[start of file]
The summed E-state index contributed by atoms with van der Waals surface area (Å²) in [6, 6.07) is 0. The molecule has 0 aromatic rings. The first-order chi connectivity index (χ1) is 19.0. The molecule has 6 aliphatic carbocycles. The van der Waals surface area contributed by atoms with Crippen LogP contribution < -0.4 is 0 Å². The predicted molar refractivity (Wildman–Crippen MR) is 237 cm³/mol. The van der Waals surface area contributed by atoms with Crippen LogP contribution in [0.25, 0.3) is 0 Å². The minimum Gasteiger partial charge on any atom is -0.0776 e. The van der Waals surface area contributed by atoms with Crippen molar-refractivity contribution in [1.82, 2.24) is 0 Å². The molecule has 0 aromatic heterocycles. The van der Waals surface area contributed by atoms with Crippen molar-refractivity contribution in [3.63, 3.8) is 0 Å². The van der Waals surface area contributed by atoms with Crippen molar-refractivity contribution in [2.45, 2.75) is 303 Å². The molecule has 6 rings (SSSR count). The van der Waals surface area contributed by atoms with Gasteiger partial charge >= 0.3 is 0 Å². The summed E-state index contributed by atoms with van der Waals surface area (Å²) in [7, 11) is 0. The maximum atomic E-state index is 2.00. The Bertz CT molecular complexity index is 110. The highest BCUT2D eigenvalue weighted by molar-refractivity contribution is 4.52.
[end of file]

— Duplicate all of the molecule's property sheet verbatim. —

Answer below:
The summed E-state index contributed by atoms with van der Waals surface area (Å²) in [6, 6.07) is 0. The molecule has 0 aromatic rings. The first-order chi connectivity index (χ1) is 19.0. The molecule has 6 aliphatic carbocycles. The van der Waals surface area contributed by atoms with Crippen LogP contribution < -0.4 is 0 Å². The predicted molar refractivity (Wildman–Crippen MR) is 237 cm³/mol. The van der Waals surface area contributed by atoms with Crippen LogP contribution in [0.25, 0.3) is 0 Å². The minimum Gasteiger partial charge on any atom is -0.0776 e. The van der Waals surface area contributed by atoms with Crippen molar-refractivity contribution in [1.82, 2.24) is 0 Å². The molecule has 0 aromatic heterocycles. The van der Waals surface area contributed by atoms with Crippen molar-refractivity contribution in [3.63, 3.8) is 0 Å². The van der Waals surface area contributed by atoms with Crippen molar-refractivity contribution in [2.45, 2.75) is 303 Å². The molecule has 6 rings (SSSR count). The van der Waals surface area contributed by atoms with Gasteiger partial charge >= 0.3 is 0 Å². The summed E-state index contributed by atoms with van der Waals surface area (Å²) in [7, 11) is 0. The maximum atomic E-state index is 2.00. The Bertz CT molecular complexity index is 110. The highest BCUT2D eigenvalue weighted by molar-refractivity contribution is 4.52.